The Technium

Post-Artifact Booking


[Translations: Japanese]

One of the better investigations of screen publishing I’ve seen is this long and detailed scenario by Craig Mod. Mod is a designer, thinker, and book maker. He sketches out a “systems view” of books and publishing, and nails the best definition of a book I’ve seen in a while:

In reality, the book worth considering consists only of relationships. Relationships between ideas and recipients. Between writer and reader. Between readers and other readers — all as writ over time.

Mod embraces the idea of a networked book, and quotes James Bridle, who is developing Open Bookmarks:

Imagine a future where instead of lending someone a book, you lend them your bookmarks. Where your notes, annotations and references are synchronized across platforms and applications. Where your bookmarks belong to you, and a record of every book you read is saved and stored securely, no matter how or where you read it.

Viewing a book as a process rather than artifact, Mod suggests this diagram of the coming book process, and captions the process below.

Post artifact full small

Reading the changes from left to right:

Engagement with readers (the building of community and conversation) begins immediately in the pre-artifact system.

The two year disconnect between Idea and Readers is minimized to hours, days or weeks.

The line between Publisher and Author is blurred.

If you choose to print, The Great Immutable Artifact is now only The Immutable Artifact.
The production time (from finished manuscript to readers’ hands) of a digital artifact is significantly less than that of a physical book.

The classic authority of access to distribution is heavily deemphasized in digital. Digital distribution channels such as Amazon’s Kindle store and Apple’s iBooks store are universally accessible. Anyone with an ePub file can reach critical, global points of sale.

A true networked post-artifact system of additive conversation and marginalia exists only digitally.

The primary shift is one of thinking of the book as a process rather than artifact. We are moving from the culture of the book to the culture of booking. Our focus is no longer on the book, the noun, but on booking, the verb — on that continuous process of thinking, writing, editing, writing, sharing, editing, screening, writing, screening, sharing, thinking, writing — and so on that incidentally throws off books. Books, even ebooks, are by-products of the booking process.

The distinct processes of making a book in the past, whether it was writing, editing, design, printing, bookselling, marketing, etc., are now blurred into a single undifferentiated process called booking. Amanda Hocking, the ebook poster-girl of the moment (nice profile in the NYT), has made a success in booking for the past several years. She wrote, edited, published, promoted, and developed a series of bestselling novels. She is a booker. She books.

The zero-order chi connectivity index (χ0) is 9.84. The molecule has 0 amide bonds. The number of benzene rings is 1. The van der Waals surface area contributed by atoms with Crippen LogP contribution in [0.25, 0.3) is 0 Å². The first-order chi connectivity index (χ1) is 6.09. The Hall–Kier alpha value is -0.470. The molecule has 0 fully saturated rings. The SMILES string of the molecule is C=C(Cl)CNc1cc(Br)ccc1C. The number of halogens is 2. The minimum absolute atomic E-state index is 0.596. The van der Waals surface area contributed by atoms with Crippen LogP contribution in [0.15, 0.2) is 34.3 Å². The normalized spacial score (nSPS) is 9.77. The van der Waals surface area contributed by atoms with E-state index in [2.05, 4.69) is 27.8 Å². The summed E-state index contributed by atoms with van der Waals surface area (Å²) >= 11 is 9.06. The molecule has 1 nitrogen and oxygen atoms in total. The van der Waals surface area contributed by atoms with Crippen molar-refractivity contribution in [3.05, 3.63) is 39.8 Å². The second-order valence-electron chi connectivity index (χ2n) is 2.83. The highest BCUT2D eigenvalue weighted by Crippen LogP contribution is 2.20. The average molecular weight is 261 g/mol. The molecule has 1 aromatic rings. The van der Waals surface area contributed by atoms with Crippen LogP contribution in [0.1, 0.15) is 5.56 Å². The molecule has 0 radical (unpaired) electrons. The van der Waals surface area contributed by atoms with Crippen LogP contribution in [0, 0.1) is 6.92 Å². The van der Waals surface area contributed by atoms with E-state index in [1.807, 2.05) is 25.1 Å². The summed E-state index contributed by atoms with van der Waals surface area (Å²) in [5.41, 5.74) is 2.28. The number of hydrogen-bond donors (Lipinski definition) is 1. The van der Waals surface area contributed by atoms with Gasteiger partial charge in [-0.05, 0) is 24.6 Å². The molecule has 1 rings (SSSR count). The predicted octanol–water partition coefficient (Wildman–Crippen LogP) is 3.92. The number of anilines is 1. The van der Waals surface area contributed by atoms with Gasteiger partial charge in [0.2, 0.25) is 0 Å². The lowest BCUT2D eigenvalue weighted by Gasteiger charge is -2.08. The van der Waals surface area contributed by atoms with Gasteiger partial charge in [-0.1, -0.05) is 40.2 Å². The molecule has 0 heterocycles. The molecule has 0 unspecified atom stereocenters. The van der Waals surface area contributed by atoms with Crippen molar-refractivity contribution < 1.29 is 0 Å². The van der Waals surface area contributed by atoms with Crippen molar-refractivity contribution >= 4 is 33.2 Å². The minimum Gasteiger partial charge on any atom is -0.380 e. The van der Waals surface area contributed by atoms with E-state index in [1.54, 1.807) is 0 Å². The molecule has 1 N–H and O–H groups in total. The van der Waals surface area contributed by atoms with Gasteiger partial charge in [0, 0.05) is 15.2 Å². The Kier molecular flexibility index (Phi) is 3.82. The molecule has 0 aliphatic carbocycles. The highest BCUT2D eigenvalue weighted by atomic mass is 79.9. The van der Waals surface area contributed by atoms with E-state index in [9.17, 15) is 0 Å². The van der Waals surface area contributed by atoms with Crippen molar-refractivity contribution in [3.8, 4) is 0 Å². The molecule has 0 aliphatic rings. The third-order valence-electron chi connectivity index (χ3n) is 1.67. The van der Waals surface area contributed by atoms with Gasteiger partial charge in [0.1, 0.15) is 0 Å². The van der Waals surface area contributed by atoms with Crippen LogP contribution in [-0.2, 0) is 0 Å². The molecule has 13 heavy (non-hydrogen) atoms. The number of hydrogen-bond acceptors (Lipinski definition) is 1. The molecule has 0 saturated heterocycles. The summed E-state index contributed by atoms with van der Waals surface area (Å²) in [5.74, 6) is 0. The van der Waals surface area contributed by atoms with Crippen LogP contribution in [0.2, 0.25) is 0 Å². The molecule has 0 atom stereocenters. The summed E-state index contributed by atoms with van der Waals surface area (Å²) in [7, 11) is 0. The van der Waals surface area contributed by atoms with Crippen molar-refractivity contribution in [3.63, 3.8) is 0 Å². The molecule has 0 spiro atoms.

Amazon on the Kindle has made it so easy to book that spammers have enter the realm and are now polluting the new territory. Book spammers are booking thousands of cheap, quick, worthless books “borrowing” content from Wikipedia and elsewhere. Their flood of worthless documents will make finding the good stuff harder (and more valuable). But millions of other wannabes will start booking as well, and some of their stuff will one day become classics.

Booking will become as common as blogging, or vlogging, or podcasting. To pick up on what Mod says, what booking produces is not artifacts necessarily. Booking produces relationships. Booking is a process that connects readers, authors, characters, ideas, and stories into complex webs. There will be a million ways to weave these relationships — including the ancient path of a linear story that runs interrupted on deadtree paper. But that is but one way to weave the web. There are other bookings that favor the reader’s powers, and yet others that leverage sharing, and yet more relationships that take years to complete. We have not yet begun exploring the possible ways to book.

The relationship between booking and screening is also a blur. Screening is what audiences do. They screen other things besides books, but screening is now part of booking. The multiple new ways we have to screen creative works extends the process of booking. The process of booking is amplified, enhanced, widened, accelerated, leveraged, and redefined by new ways of screening.

Books may be over, but booking has just begun.




Comments